Deliberate Learning Through Dynamic Design
Learning new ways of doing things can be invigorating. It can also be incredibly difficult and stressful as we grow older. Old dogs can learn new tricks…but only if we are deliberate about it. Despite the kitschy lines about ageing, researchers have found that our diminishing learning capacity is not directly attributable to our numerical maturity. Rather, it is associated with a reduction in our brain’s plasticity, or the flexibility and resilience, of our brains. As we age, we become increasingly comfortable and certain in what we know, more resistant to new ways of doing things and our neural connections and plasticity declines. This decline can profoundly affect our ability to learn those new tricks. But what if we deliberately unbalanced our certainty and normal learning patterns? Might that have the affect of accelerating the ability to learn. Here’s a couple of real and practical experiments that I ran that incorporated dynamic design.
Let’s start with my father, Monte, who is nearly 80 years old. Last year I tried to teach him how to use a smart phone. He was extremely resistant and clearly uncomfortable with the idea of using this “toy”. He provided me a plethora of compelling arguments about why he would never use it. But when we got down to the heart of the matter, he was fearful of learning. He admitted that it had been a long time since he had last put himself out on an intellectual limb to learn something new and couldn’t bring himself to stretch his mental faculties. So I decided to run a mini-experiment. Rather than conduct a lengthy tutorial about everything he would need to know about using a smart phone, I chunked the instruction into a few short intervals. Each learning interval had a subtle learning objective, practical problem or challenge to solve and then a step-by-step way of practicing it.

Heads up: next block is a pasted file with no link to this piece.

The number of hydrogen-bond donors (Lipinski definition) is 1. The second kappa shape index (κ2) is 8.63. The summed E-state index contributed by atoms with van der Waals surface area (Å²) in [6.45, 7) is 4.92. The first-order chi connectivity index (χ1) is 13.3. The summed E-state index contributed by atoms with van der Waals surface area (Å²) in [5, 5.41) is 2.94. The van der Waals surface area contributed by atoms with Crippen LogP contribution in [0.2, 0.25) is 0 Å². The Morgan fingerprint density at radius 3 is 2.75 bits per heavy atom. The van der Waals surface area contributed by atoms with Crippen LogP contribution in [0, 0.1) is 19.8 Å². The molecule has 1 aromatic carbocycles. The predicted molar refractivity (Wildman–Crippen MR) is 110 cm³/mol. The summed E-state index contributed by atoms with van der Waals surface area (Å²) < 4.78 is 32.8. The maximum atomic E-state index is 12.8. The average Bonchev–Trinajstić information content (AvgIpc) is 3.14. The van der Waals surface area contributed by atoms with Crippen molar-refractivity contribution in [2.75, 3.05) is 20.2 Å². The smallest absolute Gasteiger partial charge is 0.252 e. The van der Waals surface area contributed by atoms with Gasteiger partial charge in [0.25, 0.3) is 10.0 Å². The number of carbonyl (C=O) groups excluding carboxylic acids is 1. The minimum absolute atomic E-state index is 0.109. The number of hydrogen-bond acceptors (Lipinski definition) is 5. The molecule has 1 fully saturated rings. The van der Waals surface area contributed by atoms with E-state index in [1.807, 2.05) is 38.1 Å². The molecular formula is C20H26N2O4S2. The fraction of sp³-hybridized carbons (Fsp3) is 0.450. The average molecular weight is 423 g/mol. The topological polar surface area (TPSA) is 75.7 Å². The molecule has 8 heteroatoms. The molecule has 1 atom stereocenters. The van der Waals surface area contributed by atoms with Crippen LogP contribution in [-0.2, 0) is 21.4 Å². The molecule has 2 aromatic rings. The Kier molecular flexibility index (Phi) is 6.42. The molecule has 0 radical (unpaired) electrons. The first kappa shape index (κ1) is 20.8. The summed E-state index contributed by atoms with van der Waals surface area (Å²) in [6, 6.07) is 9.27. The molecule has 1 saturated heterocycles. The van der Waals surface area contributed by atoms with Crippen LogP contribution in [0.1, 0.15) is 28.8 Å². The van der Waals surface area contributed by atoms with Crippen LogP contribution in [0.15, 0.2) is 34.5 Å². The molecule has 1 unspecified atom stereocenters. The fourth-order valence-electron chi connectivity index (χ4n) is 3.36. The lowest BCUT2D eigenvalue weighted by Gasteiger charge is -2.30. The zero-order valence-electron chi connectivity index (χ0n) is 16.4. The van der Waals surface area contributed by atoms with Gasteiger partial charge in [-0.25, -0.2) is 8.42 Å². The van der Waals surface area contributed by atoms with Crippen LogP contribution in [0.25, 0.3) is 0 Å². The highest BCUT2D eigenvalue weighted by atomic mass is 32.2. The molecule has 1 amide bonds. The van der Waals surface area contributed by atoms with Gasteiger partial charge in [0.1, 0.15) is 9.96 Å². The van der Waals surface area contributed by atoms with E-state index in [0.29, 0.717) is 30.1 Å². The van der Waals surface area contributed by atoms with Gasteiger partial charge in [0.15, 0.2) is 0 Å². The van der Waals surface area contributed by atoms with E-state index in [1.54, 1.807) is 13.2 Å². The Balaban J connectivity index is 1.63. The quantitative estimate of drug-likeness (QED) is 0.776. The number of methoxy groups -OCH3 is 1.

After teaching each application interval and him practicing it, I purposefully injected a “mental palate-cleansing” activity such as playing a card game or getting a cup of coffee. This form of activity shifting, or dynamic design, served several purposes. First, it allowed him to recover from the cognitive load of learning something new. Second, it afforded him time to process and reflect on the last activity which often leads to permanence. And lastly, it whetted his appetite to learning something else new. In the past, I would’ve impatiently crammed in every detail I could about using the phone and the result would be him shutting down and me growing frustrated. However, from this small experiment I quickly saw that his retention and recall increased and his motivation to continue learning and using the smartphone also increased. Today, he still is an avowed analog-man but has grown increasingly comfortable and familiar with using a smart-phone device. Next step is setting up his own Instagram account. Maybe not.